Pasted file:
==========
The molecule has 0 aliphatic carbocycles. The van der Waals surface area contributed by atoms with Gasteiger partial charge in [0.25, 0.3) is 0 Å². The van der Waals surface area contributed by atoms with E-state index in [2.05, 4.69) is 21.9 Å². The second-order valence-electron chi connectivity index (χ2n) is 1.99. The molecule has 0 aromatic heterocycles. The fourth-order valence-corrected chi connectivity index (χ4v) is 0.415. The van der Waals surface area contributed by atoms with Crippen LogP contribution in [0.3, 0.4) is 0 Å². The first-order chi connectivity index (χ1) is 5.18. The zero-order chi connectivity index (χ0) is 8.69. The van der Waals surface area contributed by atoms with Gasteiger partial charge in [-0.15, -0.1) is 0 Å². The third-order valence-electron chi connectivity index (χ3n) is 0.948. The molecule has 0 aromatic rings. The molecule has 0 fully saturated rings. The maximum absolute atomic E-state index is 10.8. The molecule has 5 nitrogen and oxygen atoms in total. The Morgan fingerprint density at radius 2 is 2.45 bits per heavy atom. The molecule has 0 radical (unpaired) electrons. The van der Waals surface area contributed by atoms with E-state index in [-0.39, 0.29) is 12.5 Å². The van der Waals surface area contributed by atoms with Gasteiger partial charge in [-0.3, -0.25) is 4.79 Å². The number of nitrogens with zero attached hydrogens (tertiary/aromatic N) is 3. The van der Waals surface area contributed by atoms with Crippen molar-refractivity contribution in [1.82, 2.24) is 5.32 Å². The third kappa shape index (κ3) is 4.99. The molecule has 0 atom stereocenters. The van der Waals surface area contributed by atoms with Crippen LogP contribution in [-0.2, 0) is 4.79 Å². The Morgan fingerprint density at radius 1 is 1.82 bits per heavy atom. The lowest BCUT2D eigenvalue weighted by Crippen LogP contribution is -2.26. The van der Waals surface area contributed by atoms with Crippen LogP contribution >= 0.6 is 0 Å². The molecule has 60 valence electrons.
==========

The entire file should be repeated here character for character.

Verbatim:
The molecule has 0 aliphatic carbocycles. The van der Waals surface area contributed by atoms with Gasteiger partial charge in [0.25, 0.3) is 0 Å². The van der Waals surface area contributed by atoms with E-state index in [2.05, 4.69) is 21.9 Å². The second-order valence-electron chi connectivity index (χ2n) is 1.99. The molecule has 0 aromatic heterocycles. The fourth-order valence-corrected chi connectivity index (χ4v) is 0.415. The van der Waals surface area contributed by atoms with Crippen LogP contribution in [0.3, 0.4) is 0 Å². The first-order chi connectivity index (χ1) is 5.18. The zero-order chi connectivity index (χ0) is 8.69. The van der Waals surface area contributed by atoms with Gasteiger partial charge in [-0.15, -0.1) is 0 Å². The third-order valence-electron chi connectivity index (χ3n) is 0.948. The molecule has 0 aromatic rings. The molecule has 0 fully saturated rings. The maximum absolute atomic E-state index is 10.8. The molecule has 5 nitrogen and oxygen atoms in total. The Morgan fingerprint density at radius 2 is 2.45 bits per heavy atom. The molecule has 0 radical (unpaired) electrons. The van der Waals surface area contributed by atoms with E-state index in [-0.39, 0.29) is 12.5 Å². The van der Waals surface area contributed by atoms with Gasteiger partial charge in [-0.3, -0.25) is 4.79 Å². The number of nitrogens with zero attached hydrogens (tertiary/aromatic N) is 3. The van der Waals surface area contributed by atoms with Crippen molar-refractivity contribution in [1.82, 2.24) is 5.32 Å². The third kappa shape index (κ3) is 4.99. The molecule has 0 atom stereocenters. The van der Waals surface area contributed by atoms with Crippen LogP contribution in [-0.2, 0) is 4.79 Å². The Morgan fingerprint density at radius 1 is 1.82 bits per heavy atom. The lowest BCUT2D eigenvalue weighted by Crippen LogP contribution is -2.26. The van der Waals surface area contributed by atoms with Crippen LogP contribution >= 0.6 is 0 Å². The molecule has 60 valence electrons.